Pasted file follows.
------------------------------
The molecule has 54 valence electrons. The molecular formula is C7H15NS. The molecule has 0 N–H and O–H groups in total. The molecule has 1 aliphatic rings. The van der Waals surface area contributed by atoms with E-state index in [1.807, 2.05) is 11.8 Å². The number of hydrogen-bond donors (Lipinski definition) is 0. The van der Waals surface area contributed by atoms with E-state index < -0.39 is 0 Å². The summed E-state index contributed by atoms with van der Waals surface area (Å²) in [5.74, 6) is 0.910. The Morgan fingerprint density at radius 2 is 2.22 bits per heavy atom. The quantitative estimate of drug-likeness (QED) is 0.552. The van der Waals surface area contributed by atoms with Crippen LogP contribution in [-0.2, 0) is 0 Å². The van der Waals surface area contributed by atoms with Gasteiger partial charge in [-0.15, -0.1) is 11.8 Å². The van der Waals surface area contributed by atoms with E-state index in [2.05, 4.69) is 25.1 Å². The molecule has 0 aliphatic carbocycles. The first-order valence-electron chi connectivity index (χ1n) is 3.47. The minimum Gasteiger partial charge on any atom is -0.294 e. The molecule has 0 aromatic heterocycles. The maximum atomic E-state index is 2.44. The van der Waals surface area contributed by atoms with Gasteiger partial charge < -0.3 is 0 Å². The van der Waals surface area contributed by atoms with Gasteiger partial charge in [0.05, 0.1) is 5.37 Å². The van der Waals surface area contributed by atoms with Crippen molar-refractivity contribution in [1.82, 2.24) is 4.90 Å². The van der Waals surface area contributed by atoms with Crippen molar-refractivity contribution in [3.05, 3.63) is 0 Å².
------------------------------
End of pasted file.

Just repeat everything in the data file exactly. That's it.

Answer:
The molecule has 54 valence electrons. The molecular formula is C7H15NS. The molecule has 0 N–H and O–H groups in total. The molecule has 1 aliphatic rings. The van der Waals surface area contributed by atoms with E-state index in [1.807, 2.05) is 11.8 Å². The number of hydrogen-bond donors (Lipinski definition) is 0. The van der Waals surface area contributed by atoms with E-state index < -0.39 is 0 Å². The summed E-state index contributed by atoms with van der Waals surface area (Å²) in [5.74, 6) is 0.910. The Morgan fingerprint density at radius 2 is 2.22 bits per heavy atom. The quantitative estimate of drug-likeness (QED) is 0.552. The van der Waals surface area contributed by atoms with Crippen LogP contribution in [-0.2, 0) is 0 Å². The van der Waals surface area contributed by atoms with Gasteiger partial charge in [-0.15, -0.1) is 11.8 Å². The van der Waals surface area contributed by atoms with E-state index in [2.05, 4.69) is 25.1 Å². The molecule has 0 aliphatic carbocycles. The first-order valence-electron chi connectivity index (χ1n) is 3.47. The minimum Gasteiger partial charge on any atom is -0.294 e. The molecule has 0 aromatic heterocycles. The maximum atomic E-state index is 2.44. The van der Waals surface area contributed by atoms with Gasteiger partial charge < -0.3 is 0 Å². The van der Waals surface area contributed by atoms with Gasteiger partial charge in [0.05, 0.1) is 5.37 Å². The van der Waals surface area contributed by atoms with Crippen molar-refractivity contribution in [1.82, 2.24) is 4.90 Å². The van der Waals surface area contributed by atoms with Crippen molar-refractivity contribution in [3.05, 3.63) is 0 Å².